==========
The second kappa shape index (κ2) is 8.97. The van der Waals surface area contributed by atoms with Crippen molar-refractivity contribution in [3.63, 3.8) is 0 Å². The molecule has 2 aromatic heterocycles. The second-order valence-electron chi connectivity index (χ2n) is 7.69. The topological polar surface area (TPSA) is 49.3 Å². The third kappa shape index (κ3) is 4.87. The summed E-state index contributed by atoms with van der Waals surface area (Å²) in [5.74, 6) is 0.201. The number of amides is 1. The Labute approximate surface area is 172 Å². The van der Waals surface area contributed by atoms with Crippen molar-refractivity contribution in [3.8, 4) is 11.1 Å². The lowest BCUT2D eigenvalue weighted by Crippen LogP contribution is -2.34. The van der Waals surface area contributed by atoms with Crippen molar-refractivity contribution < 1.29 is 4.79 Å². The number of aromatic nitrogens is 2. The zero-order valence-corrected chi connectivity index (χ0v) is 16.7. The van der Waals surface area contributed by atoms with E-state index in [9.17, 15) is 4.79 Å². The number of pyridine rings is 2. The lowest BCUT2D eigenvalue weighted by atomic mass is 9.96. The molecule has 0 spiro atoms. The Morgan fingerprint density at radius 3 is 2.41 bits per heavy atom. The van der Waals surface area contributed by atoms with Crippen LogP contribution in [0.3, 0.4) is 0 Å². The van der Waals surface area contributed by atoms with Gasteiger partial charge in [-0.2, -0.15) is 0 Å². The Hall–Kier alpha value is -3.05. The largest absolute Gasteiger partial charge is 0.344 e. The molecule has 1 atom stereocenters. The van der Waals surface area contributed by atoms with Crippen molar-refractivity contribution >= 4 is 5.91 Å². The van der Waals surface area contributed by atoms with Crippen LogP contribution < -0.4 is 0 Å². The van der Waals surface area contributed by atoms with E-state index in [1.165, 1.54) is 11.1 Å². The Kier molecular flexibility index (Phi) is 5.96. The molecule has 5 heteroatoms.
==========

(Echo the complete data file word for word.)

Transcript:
The second kappa shape index (κ2) is 8.97. The van der Waals surface area contributed by atoms with Crippen molar-refractivity contribution in [3.63, 3.8) is 0 Å². The molecule has 2 aromatic heterocycles. The second-order valence-electron chi connectivity index (χ2n) is 7.69. The topological polar surface area (TPSA) is 49.3 Å². The third kappa shape index (κ3) is 4.87. The summed E-state index contributed by atoms with van der Waals surface area (Å²) in [5.74, 6) is 0.201. The number of amides is 1. The Labute approximate surface area is 172 Å². The van der Waals surface area contributed by atoms with Crippen molar-refractivity contribution in [3.8, 4) is 11.1 Å². The lowest BCUT2D eigenvalue weighted by Crippen LogP contribution is -2.34. The van der Waals surface area contributed by atoms with Crippen molar-refractivity contribution < 1.29 is 4.79 Å². The number of aromatic nitrogens is 2. The zero-order valence-corrected chi connectivity index (χ0v) is 16.7. The van der Waals surface area contributed by atoms with E-state index in [9.17, 15) is 4.79 Å². The number of pyridine rings is 2. The lowest BCUT2D eigenvalue weighted by atomic mass is 9.96. The molecule has 0 spiro atoms. The Morgan fingerprint density at radius 3 is 2.41 bits per heavy atom. The van der Waals surface area contributed by atoms with Crippen LogP contribution in [0.3, 0.4) is 0 Å². The van der Waals surface area contributed by atoms with Gasteiger partial charge in [-0.2, -0.15) is 0 Å². The Hall–Kier alpha value is -3.05. The largest absolute Gasteiger partial charge is 0.344 e. The molecule has 1 atom stereocenters. The van der Waals surface area contributed by atoms with Crippen molar-refractivity contribution >= 4 is 5.91 Å². The van der Waals surface area contributed by atoms with Crippen LogP contribution < -0.4 is 0 Å². The van der Waals surface area contributed by atoms with E-state index in [1.165, 1.54) is 11.1 Å². The Kier molecular flexibility index (Phi) is 5.96. The molecule has 5 heteroatoms.